Musica da film fra tradizione e avanguardia, trad. ingl. Film music between tradizion and avant-garde, in "Continuity and Avant-Garde Between the Tradizion and New Challenges" The 19th Slovenian Music Days (19-23 April, 2004), Ljubljana, Slovenija, pp.84-94.

We should observe that from the early 20th century to the Second World War, which is a sort of an historical and cultural turning point, a well-shaped vision of the history of music crystallized.
On the other hand, there are many possible interpretations of the development of music in second half of the 1900s.  The fundamental element characterizing the second part of the century is the establishment of new technological media for musical realization that have modified our conception of music at its root. First we can refer to such magnetic technologies as the vinyl record and then the digital CD.  Second, I refer to radio, cinema and TV, which have opened a new artistic period under the banner of technological progress.  Traditional concerts have been placed side by side with - and frequently replaced by - the recording that permanently fixed a product and placed it in the archives.  In this view, the concert hall, which used to be the traditional place for the listening to music, has been gradually losing its pre-eminence in favour of a less ritualised listening which can be endlessly reproduced anywhere and anytime.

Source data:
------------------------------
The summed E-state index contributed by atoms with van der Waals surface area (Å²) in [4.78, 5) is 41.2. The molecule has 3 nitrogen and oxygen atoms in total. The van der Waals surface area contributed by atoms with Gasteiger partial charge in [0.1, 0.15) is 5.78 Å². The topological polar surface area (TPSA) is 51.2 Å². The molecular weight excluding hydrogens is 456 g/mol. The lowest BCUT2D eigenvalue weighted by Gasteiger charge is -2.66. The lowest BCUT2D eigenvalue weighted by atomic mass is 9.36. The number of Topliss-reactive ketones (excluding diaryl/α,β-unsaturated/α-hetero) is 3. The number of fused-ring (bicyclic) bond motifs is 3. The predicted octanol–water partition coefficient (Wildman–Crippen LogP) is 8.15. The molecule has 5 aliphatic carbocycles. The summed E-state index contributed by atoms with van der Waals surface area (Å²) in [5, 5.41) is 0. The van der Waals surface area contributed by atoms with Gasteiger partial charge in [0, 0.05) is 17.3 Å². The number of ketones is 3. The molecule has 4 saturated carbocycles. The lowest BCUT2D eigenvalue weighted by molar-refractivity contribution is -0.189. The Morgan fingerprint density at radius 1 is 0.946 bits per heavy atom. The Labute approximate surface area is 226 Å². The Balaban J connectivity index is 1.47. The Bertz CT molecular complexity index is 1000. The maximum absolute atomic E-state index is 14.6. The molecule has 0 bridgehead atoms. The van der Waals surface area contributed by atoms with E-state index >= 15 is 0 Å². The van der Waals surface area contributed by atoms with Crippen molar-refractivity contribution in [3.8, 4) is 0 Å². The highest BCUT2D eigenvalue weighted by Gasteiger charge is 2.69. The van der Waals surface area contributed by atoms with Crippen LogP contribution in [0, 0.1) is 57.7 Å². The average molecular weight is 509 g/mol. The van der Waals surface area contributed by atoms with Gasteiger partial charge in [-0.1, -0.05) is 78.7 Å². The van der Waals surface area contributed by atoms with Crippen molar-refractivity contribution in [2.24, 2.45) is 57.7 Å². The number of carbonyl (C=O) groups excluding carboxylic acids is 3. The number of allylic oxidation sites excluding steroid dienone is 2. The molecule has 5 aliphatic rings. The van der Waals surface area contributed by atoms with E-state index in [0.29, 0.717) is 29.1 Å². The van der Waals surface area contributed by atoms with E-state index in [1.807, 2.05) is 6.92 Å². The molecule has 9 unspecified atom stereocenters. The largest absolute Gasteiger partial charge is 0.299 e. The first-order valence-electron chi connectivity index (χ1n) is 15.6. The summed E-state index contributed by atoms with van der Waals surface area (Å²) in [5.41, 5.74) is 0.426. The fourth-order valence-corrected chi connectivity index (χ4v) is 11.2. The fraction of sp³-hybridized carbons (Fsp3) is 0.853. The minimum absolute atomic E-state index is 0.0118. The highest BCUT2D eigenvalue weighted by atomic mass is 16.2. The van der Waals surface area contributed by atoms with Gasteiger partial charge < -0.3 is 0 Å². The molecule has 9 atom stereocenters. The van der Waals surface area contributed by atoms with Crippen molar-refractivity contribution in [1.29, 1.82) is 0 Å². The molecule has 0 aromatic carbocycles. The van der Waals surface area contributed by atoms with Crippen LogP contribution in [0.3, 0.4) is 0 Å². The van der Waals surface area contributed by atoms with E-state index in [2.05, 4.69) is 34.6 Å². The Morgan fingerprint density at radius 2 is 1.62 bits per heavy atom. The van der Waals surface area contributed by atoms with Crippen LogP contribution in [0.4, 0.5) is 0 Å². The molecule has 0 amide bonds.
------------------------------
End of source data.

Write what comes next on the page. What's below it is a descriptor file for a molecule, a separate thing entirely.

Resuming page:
Actually, many compositions that marked the second half of the century are hardly available in their paper score but they exist in a recorded version. In some cases the original score consists only of a draft.  In some other cases the score has been lost or it never existed as composers and interpreters worked in such a symbiosis that the traditionally written score has proved to be superfluous.  It seems that every musical phenomenon that does not take this radical change in perspective into consideration tends to become more and more secondary. The music best representing the second half of the 20th century is the one which has been able to reach the great mass of people through a wide record diffusion or by radio, TV and cinema. The so-called “classical music” has not always been able to grasp this change.  Composers remaining linked to an out-dated vision have not often met with an audience. The so-called popular, or light music, to use a somewhat diminutive term, has gradually filled all spaces.

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